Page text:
Detroit BBQ sets out regularly from its home base on St. Aubin in Detroit to locations around metro Detroit.

Its success at Treat Dreams brought the company back for a return engagement last week and made the barbecue caterer turned pop-up restaurant into yet another metro Detroit food biz to see the benefit of sharing space and fan bases.

Source: Detroit BBQ Company & Treat Dreams
Writer: Kim North Shine

 

Brewpub in the works for Michigan Ave. in Dearborn

A plan is brewing to turn a vacant storefront on Michigan Avenue in West Dearborn into a microbrewer.

Dearborn Brewing is starting renovations after months of approvals and paperwork, and after receiving brewing certification using funds from a recent completion of a Kickstarter campaign. It exceeded its fundraising expectation of $25,000 by $243, thanks to supporters, friends, family and strangers.

Founder John Rucinski wants to open the city's first brewpub and to support a city he loves.

"A lot of people have asked 'Why Dearborn?' Well, there are couple of really good reasons for it. I’m from Dearborn. I live here. I went to school here, and I believe it’s a good fit with the area," he says. "Plus, the water here is great for brewing. And that’s a big plus. And so is the huge response we've gotten from local residents who are excited for Dearborn to finally be getting a brewery."

If all goes as planned, Dearborn Brewing will open late summer. The brewing operation will be onsite as will a tap room and growler sales. The larger plan is to distribute Dearborn Brewing beer to local bars and restaurants.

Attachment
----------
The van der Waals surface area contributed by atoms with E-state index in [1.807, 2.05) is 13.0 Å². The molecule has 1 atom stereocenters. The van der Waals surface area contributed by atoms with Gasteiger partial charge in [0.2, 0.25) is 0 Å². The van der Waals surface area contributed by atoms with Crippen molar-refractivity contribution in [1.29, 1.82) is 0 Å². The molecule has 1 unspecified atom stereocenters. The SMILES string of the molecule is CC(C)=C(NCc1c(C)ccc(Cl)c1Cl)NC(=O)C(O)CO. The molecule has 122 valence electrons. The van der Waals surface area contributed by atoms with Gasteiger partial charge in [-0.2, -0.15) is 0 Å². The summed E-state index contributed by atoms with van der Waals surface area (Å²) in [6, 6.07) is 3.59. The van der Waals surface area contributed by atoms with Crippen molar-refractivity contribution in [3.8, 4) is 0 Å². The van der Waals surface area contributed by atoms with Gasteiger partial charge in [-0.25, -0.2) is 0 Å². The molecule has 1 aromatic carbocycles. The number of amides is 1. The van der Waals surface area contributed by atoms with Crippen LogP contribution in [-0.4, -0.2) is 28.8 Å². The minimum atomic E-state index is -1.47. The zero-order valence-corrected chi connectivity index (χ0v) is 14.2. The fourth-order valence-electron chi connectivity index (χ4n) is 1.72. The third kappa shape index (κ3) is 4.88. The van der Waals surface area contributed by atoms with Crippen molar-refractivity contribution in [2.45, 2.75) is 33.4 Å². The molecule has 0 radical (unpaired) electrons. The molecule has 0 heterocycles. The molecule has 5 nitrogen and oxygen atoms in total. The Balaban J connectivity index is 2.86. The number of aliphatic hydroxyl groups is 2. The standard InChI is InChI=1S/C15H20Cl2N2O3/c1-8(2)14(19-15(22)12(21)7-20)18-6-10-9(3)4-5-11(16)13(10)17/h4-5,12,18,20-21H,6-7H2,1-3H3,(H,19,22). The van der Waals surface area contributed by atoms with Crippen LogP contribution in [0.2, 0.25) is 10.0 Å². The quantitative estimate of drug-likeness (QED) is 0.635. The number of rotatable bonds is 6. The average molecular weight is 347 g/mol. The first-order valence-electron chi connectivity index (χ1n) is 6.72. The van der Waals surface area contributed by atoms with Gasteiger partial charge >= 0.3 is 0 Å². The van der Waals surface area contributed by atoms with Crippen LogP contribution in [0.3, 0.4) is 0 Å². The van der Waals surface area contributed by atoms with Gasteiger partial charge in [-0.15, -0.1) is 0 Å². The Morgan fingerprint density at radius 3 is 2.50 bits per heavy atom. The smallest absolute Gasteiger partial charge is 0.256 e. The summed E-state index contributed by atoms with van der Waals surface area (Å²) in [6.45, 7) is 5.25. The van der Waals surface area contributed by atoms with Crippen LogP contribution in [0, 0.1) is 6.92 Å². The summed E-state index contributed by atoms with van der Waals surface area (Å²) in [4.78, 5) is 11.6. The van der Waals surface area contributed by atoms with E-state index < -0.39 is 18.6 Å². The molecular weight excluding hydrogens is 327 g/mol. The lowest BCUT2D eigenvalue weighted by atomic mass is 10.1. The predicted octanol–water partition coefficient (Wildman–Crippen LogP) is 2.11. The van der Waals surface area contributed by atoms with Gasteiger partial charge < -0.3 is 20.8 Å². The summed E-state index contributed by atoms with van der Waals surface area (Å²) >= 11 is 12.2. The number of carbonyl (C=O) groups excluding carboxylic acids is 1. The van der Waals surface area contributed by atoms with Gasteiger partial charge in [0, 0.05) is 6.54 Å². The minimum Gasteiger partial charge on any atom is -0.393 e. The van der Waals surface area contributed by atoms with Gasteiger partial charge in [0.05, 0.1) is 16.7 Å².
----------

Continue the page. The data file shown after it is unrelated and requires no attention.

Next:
Source: John Rucinski, founder, Dearborn Brewing
Writer: Kim North Shine

 

Construction to start this fall on Dearborn's City Hall Artspace Lofts

With most, if not all, approvals, funding sources and other demands squared away, construction on the City Hall Artspace Lofts in Dearborn can begin in the fall. Hopes are, when complete, a live-work-display-sell-perform campus will host an artists' community that has the potential to paint a rosy economic picture for the city -- if not the Metro Detroit region.

The project, which will renovate historic Dearborn City Hall into living spaces, workspaces, retail spaces, galleries and more, recently won a $500,000 grant from the Ford Foundation's Supporting Diverse Art Spaces initiative. City Hall operations will move down the street near other city offices in September or October, says Melissa Kania, of the East Dearborn Downtown Development Authority.

The East Dearborn DDA and the city of Dearborn are working with Minnesota-based Artspace to renovate the old city offices into an arts campus that could be an economic stimulant for the city and the region and build on Metro Detroit's history of invention and innovation.

The plan calls for 46 affordable live/work spaces for artists and their families, work studios, co-working spaces for entrepreneurs and artists, a live/work unit for an artist-in-residency program, and galleries spread out on the city hall campus off Michigan Avenue.

In similar partnerships around the country, Artspace has developed 35 affordable artists' communities, and another 12 are in mid-development. The projects add up to about $600,000 in investment in local communities. The Dearborn development is estimated to cost $15.7 million.

Neumann/Smith Architecture and Ghafari Associates have drawn up design plans for Dearborn City Hall Artspace Lofts. They feature high ceilings, tall windows and open floor plans that play off the historic style of the building.

A public meeting to learn more about the Artspace Lofts is planned for Wednesday, June 18, in Dearborn City Council chambers.